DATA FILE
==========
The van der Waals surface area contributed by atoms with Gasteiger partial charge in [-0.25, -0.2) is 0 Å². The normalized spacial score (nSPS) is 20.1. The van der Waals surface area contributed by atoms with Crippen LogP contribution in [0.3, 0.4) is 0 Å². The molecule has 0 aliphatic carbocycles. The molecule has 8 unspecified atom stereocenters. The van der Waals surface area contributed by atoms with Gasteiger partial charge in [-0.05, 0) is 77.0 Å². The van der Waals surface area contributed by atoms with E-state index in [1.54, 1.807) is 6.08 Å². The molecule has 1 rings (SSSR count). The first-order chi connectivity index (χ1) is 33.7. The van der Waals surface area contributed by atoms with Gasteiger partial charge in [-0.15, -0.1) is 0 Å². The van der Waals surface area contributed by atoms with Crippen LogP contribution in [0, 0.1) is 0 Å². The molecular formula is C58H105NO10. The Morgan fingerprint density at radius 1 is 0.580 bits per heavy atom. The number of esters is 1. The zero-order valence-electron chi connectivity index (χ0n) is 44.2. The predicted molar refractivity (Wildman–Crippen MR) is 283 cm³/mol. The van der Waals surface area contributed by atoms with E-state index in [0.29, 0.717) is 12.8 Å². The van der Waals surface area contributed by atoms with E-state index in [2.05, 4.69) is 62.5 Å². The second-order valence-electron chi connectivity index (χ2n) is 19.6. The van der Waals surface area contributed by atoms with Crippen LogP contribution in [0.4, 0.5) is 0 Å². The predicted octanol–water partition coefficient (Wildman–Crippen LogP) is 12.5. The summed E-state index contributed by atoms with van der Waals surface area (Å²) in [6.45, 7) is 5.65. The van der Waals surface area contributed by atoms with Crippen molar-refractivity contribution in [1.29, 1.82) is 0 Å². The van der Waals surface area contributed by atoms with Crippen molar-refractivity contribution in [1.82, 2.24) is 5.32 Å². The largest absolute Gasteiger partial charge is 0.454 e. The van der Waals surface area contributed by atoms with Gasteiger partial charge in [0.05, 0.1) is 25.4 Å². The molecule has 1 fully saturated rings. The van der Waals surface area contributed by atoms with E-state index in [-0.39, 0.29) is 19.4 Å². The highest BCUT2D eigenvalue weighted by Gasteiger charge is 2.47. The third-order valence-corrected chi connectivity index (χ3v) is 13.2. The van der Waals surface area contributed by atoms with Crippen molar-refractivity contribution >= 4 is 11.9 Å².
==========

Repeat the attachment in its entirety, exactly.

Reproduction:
The van der Waals surface area contributed by atoms with Gasteiger partial charge in [-0.25, -0.2) is 0 Å². The normalized spacial score (nSPS) is 20.1. The van der Waals surface area contributed by atoms with Crippen LogP contribution in [0.3, 0.4) is 0 Å². The molecule has 0 aliphatic carbocycles. The molecule has 8 unspecified atom stereocenters. The van der Waals surface area contributed by atoms with Gasteiger partial charge in [-0.05, 0) is 77.0 Å². The van der Waals surface area contributed by atoms with E-state index in [1.54, 1.807) is 6.08 Å². The molecule has 1 rings (SSSR count). The first-order chi connectivity index (χ1) is 33.7. The van der Waals surface area contributed by atoms with Gasteiger partial charge in [-0.15, -0.1) is 0 Å². The van der Waals surface area contributed by atoms with Crippen LogP contribution in [0, 0.1) is 0 Å². The molecular formula is C58H105NO10. The Morgan fingerprint density at radius 1 is 0.580 bits per heavy atom. The number of esters is 1. The zero-order valence-electron chi connectivity index (χ0n) is 44.2. The predicted molar refractivity (Wildman–Crippen MR) is 283 cm³/mol. The van der Waals surface area contributed by atoms with E-state index in [0.29, 0.717) is 12.8 Å². The van der Waals surface area contributed by atoms with E-state index in [2.05, 4.69) is 62.5 Å². The second-order valence-electron chi connectivity index (χ2n) is 19.6. The van der Waals surface area contributed by atoms with Crippen LogP contribution in [0.4, 0.5) is 0 Å². The predicted octanol–water partition coefficient (Wildman–Crippen LogP) is 12.5. The summed E-state index contributed by atoms with van der Waals surface area (Å²) in [6.45, 7) is 5.65. The van der Waals surface area contributed by atoms with Crippen molar-refractivity contribution in [1.29, 1.82) is 0 Å². The van der Waals surface area contributed by atoms with Crippen molar-refractivity contribution in [1.82, 2.24) is 5.32 Å². The largest absolute Gasteiger partial charge is 0.454 e. The van der Waals surface area contributed by atoms with Gasteiger partial charge in [0.05, 0.1) is 25.4 Å². The molecule has 1 fully saturated rings. The van der Waals surface area contributed by atoms with E-state index in [-0.39, 0.29) is 19.4 Å². The highest BCUT2D eigenvalue weighted by Gasteiger charge is 2.47. The third-order valence-corrected chi connectivity index (χ3v) is 13.2. The van der Waals surface area contributed by atoms with Crippen molar-refractivity contribution >= 4 is 11.9 Å².